People in sub-Saharan African can expect to live for 11 years longer than the generation that went before them, new statistics show.
Factors including recovery from HIV epidemics, reductions in child mortality, improved nutrition and access to drinking water have driven life expectancy from 49.7 years in 1990 to 60.7 years in 2017. The number of years children typically spend in school has also increased across the region, growing 14% over the past decade.
The UN’s annual human development index, which ranks 189 countries on areas such as life expectancy, education and standard of living, found substantial global progress since 1990. But researchers warned that the progress made is vulnerable to threats including climate change, conflict and epidemics, as well as worsening living conditions among the middle classes.
While inequality debates have been dominated by commentary about the wealth owned by the richest 1%, said the report’s authors, this focus “risks obscuring another growing concern in inequality – the decline and stagnation in the livelihood conditions of middle-income households.”
The middle classes – defined as the middle 40% – in countries such as Brazil, India and Bangladesh are “the engine of economic growth”, according to Selim Jahan, the human development report’s director.
“[It’s] a big group and that is also a group that tries to balance between bottom and top. It’s a highly educated group, a highly trained group, where most of the entrepreneurship comes,” he said.
Gender inequality was described in the report as “one of the greatest barriers to human development”. The study also warned of major inequality both within and between countries, which the authors said risked fuelling extremism.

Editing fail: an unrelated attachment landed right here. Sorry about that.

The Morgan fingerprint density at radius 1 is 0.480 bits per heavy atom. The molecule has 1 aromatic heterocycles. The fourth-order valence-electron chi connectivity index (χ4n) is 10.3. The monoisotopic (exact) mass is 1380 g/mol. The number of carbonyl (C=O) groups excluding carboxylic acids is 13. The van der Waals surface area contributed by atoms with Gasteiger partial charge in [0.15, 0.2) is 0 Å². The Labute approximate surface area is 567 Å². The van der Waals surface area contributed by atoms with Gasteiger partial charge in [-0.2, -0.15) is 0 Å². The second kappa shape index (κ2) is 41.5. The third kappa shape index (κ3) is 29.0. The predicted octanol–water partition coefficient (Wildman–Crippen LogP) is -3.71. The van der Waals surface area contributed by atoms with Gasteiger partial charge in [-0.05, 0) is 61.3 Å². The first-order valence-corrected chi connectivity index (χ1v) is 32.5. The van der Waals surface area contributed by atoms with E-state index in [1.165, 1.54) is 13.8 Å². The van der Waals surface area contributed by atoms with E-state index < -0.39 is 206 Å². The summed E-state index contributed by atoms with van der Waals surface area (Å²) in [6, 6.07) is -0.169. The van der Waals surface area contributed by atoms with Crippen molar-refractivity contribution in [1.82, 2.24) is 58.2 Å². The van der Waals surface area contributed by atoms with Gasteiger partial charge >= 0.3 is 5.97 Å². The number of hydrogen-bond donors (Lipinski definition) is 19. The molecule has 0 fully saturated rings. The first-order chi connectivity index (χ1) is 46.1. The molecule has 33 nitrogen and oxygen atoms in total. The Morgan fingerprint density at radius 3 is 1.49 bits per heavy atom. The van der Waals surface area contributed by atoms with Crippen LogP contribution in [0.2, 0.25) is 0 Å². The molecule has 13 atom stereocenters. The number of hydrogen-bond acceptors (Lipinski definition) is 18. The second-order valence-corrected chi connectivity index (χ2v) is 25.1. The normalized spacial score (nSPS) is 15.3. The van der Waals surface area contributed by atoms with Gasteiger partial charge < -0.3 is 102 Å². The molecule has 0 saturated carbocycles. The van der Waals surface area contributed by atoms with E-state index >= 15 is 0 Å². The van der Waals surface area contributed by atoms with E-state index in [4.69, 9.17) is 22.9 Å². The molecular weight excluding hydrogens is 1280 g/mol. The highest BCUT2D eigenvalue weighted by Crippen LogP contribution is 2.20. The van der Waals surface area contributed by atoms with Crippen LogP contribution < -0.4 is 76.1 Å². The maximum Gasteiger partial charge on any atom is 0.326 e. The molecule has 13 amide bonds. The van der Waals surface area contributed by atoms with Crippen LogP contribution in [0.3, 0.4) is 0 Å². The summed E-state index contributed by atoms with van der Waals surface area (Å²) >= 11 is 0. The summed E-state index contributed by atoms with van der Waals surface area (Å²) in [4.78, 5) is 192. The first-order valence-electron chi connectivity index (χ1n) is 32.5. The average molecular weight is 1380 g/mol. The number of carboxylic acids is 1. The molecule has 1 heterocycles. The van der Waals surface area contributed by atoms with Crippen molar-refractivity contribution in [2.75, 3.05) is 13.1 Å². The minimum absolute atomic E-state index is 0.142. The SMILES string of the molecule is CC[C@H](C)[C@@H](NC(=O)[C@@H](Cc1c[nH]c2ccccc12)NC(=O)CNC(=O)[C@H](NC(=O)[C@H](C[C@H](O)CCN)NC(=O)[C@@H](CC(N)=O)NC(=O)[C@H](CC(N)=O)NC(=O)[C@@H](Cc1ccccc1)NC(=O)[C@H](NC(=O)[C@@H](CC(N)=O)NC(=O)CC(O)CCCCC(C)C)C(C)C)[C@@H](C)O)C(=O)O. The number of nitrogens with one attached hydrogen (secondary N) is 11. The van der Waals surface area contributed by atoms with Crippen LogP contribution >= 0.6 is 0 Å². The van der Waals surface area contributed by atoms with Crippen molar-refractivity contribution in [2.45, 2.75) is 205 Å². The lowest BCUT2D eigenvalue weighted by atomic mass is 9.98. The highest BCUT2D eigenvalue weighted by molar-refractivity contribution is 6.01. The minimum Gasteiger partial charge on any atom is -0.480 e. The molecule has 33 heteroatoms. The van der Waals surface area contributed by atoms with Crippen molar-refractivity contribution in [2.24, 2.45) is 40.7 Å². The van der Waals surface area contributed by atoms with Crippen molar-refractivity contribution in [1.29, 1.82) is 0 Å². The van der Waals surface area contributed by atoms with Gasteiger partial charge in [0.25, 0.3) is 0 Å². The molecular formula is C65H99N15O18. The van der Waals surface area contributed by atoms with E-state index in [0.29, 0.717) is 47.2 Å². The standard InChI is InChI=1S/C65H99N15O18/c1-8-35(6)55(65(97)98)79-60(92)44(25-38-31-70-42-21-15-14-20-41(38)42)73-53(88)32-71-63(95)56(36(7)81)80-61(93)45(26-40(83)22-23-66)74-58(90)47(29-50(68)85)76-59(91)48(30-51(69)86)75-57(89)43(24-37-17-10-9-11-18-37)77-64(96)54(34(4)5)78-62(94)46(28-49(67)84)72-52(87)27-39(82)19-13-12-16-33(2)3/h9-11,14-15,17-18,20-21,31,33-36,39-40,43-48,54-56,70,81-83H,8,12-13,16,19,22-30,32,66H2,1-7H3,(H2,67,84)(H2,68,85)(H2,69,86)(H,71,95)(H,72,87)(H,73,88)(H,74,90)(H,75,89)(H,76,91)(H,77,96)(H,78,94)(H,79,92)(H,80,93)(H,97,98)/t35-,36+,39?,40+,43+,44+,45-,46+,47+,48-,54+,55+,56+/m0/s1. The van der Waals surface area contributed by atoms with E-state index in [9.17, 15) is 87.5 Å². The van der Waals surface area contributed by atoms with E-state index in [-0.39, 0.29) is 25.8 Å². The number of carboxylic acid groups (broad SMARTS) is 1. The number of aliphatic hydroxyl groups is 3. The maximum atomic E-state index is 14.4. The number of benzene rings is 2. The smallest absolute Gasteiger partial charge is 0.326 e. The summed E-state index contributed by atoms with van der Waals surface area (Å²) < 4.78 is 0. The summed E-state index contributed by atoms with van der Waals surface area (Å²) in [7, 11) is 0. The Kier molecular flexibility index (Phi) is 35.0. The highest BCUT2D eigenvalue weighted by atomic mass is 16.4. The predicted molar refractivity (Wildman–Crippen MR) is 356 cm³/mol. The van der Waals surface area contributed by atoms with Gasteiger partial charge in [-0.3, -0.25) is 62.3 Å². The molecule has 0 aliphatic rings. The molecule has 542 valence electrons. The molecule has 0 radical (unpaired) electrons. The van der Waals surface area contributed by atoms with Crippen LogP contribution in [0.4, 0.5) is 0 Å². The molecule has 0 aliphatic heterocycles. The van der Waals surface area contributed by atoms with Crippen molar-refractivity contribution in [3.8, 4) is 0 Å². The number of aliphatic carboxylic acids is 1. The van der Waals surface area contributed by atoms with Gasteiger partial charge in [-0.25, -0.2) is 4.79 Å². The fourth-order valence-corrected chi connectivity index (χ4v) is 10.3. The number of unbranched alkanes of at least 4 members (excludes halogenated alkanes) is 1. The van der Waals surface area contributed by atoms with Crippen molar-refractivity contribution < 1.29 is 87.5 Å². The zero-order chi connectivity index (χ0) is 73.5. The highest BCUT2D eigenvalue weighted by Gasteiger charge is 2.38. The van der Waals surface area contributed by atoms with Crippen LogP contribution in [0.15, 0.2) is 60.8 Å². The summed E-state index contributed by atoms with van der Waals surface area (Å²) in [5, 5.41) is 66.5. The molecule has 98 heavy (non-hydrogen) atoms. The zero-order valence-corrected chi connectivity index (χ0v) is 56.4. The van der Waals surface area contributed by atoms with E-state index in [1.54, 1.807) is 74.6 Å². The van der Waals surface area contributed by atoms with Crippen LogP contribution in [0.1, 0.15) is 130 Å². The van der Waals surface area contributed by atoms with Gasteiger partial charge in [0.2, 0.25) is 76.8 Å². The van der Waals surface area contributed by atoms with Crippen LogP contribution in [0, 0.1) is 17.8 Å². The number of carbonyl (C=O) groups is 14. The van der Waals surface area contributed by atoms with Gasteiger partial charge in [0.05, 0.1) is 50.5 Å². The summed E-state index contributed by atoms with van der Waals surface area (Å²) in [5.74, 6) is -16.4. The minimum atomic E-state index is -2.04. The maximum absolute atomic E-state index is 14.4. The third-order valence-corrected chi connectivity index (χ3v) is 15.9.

Over the past five years, Ireland, Botswana, the Dominican Republic and Turkey have experienced the most rapid growth across various development measures, the researchers found.
Ireland is now ranked the fourth most developed country in the world, behind Norway, Switzerland and Australia. Its position was boosted by higher average incomes: the gross national income per capita in Ireland is $53,754 (£41,199) compared with $39,116 in the UK, which is ranked 14th.
Violent conflict in Syria, Libya and Yemen caused rapid decline in the development of those countries, as did the economic crisis in Venezuela. Niger was at the bottom of the development index, followed by Central African Republic, South Sudan, Chad and Burundi.
Overall progress has slowed over the past decade, the report said, hindered by the global food, financial and economic crises of 2008–09. Limits to further advancement in highly developed countries – where measures such as life expectancy, which is now 79.5 years, cannot grow indefinitely – have also impacted rates of change.
The degradation of the environment and atmosphere, coupled with significant declines in biodiversity, pose a profoundly serious risk to future progress, added the report’s authors, who said the consequences of climate change range from “declining food and water supplies to losses of livelihood and to losses of life from extreme weather events”.
Regionally, south Asia has developed at the fastest rate since the first index was published in 1990, followed by east Asia and the Pacific. Sub-Saharan Africa was also making progress, Jahan added. “That’s ultimately the kind of story that we have not seen so far in some of the earlier reports,” he said.
Successful projects in the region included school feeding programmes in Tanzania and Ghana that have helped to keep children in education, improve child nutrition and boost local food production.
“We know that built into development literature and also in the media we often talk about sub-Saharan Africa as a continent which is not doing so well,” said Jahan. “There are problems, but when you look at the data there are some signs which indicate that there has been good progress on many fronts.”